“He will not only be remembered for his accomplishments on the track but for the thousands of lives his success impacted,” said Williams, who also is the school’s athletics director, in a statement released by school. “He was a role model and mentor who will be sorely missed. His contributions to the success of the Saint Augustine ’s College track and field program will never be forgotten.”
In May 2003, Pettigrew was hired as head coach at Raleigh’s Cardinal Gibbons High School. He spent three years there, coaching boys and girls teams to state championships in track and field and cross country.
“We are all saddened and stunned by the news,” Gibbons athletics director Dean Monroe said. “Antonio was one of the most positive people I have ever met. He always had something good to say. He will be remembered here as having an incredibly positive influence on our young men and women.
“It was a pleasure to be around him. He brightened the day of everyone he came in contact with.”
Pettigrew’s past transgressions caught up with him, however, in May 2008, when during the trial of former Raleigh-based coach Trevor Graham, he admitted that he had used human growth hormone and the oxygen-boosting drug EPO from 1997 to 2001.
The International Olympic Committee stripped Pettigrew and his teammates of their 2000 Olympic gold medals in the 4x400-meter relay because of Pettigrew’s testimony. Pettigrew already had returned his medal.
The United States’ world record in the 4x400 relay set in 1998 also was stripped by track and field’s governing body because of Pettigrew’s doping admission. Graham was convicted of lying to federal investigators.
Pettigrew already was a member of the UNC staff during the trial. Baddour, UNC’s athletics director, consulted with faculty members, university administrators, investigators in the case and the U.S. Anti-Doping Agency before deciding that Pettigrew would keep his job. At the time, Baddour said Pettigrew’s remorse, willingness to speak out against drugs and cooperation with the investigation influenced the decision to retain Pettigrew.
Wayne Davis Sr., the father of former Southeast Raleigh High standout Wayne Davis, said Pettigrew was a hard worker who would give a recruit an honest answer. Davis Sr. said everyone makes mistakes, and that Pettigrew’s legacy should be based more on what he did for student-athletes than scandal.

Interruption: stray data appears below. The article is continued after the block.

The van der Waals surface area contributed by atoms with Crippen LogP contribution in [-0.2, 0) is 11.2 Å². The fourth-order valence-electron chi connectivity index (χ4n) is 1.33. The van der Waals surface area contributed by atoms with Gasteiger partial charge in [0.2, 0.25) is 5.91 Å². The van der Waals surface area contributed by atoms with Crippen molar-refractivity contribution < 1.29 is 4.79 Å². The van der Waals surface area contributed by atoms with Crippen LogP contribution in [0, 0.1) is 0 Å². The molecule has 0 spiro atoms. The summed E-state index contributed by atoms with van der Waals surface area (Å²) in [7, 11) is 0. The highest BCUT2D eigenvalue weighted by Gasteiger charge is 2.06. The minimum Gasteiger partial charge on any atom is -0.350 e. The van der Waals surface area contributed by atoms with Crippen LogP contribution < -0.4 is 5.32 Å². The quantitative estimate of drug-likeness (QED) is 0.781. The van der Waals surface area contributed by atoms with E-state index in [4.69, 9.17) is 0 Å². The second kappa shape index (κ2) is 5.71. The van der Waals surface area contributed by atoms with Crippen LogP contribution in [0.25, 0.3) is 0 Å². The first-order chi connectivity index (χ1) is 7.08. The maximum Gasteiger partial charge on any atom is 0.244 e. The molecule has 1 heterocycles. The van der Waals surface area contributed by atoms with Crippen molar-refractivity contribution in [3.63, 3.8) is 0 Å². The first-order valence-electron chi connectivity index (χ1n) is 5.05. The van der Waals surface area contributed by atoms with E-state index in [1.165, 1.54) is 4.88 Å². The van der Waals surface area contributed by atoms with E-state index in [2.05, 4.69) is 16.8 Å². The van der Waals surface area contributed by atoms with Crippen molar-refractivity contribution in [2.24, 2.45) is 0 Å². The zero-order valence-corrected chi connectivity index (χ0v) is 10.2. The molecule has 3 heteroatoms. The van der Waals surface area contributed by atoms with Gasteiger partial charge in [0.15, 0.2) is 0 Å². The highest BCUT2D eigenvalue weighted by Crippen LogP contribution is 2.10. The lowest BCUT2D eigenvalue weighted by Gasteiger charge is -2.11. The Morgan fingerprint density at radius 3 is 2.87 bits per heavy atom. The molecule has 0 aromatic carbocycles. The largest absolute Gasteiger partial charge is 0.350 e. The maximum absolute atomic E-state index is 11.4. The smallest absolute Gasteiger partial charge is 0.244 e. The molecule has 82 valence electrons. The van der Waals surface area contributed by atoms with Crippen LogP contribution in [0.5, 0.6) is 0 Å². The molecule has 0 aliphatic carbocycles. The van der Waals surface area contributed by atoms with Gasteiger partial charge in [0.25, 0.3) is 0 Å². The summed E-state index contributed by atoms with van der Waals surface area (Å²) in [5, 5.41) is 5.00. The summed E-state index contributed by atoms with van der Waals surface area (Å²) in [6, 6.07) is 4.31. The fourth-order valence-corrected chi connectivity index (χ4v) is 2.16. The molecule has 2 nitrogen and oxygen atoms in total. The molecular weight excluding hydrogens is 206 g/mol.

“Someone might tend to think about the last thing in terms of the incident with the suspension,” Davis Sr. said. “I wouldn’t dwell on that. For me, I think of him as a true and hard worker and believing in what he did. And the main thing he did was for the kids.”
Former Clemson sprinter Treshell Mayo-Herndon, who is the aunt and coach of former Southeast Raleigh High standout Gabby Mayo, often interacted with Pettigrew at track events. She said he was even-keeled, level headed and humble.
“It’s a tragic situation because the program was building at North Carolina,” she said. “He was an integral part of the staff. Kids were going to the school because of his experience. It’s a tragic situation for the school and the ACC as a whole when a coach like that passes. ... It’s sad all the way around.”
N.C. State assistant coach Chris Coleman was a freshman member of St. Augustine’s track team when Pettigrew was a senior.
Coleman said Pettigrew’s success on the international stage brought recognition to St. Augustine’s.
He said the track world has suffered a tremendous loss because everybody in that tight-knit community knew Pettigrew and loved seeing him at meets in his Carolina blue shirt.
“Everybody’s just in shock,” Coleman said. “It’s hard to believe. He was just a great friend, and we’ll miss him.”
Telegraph staff writers Daniel Shirley and Jonathan Heeter contributed to this story.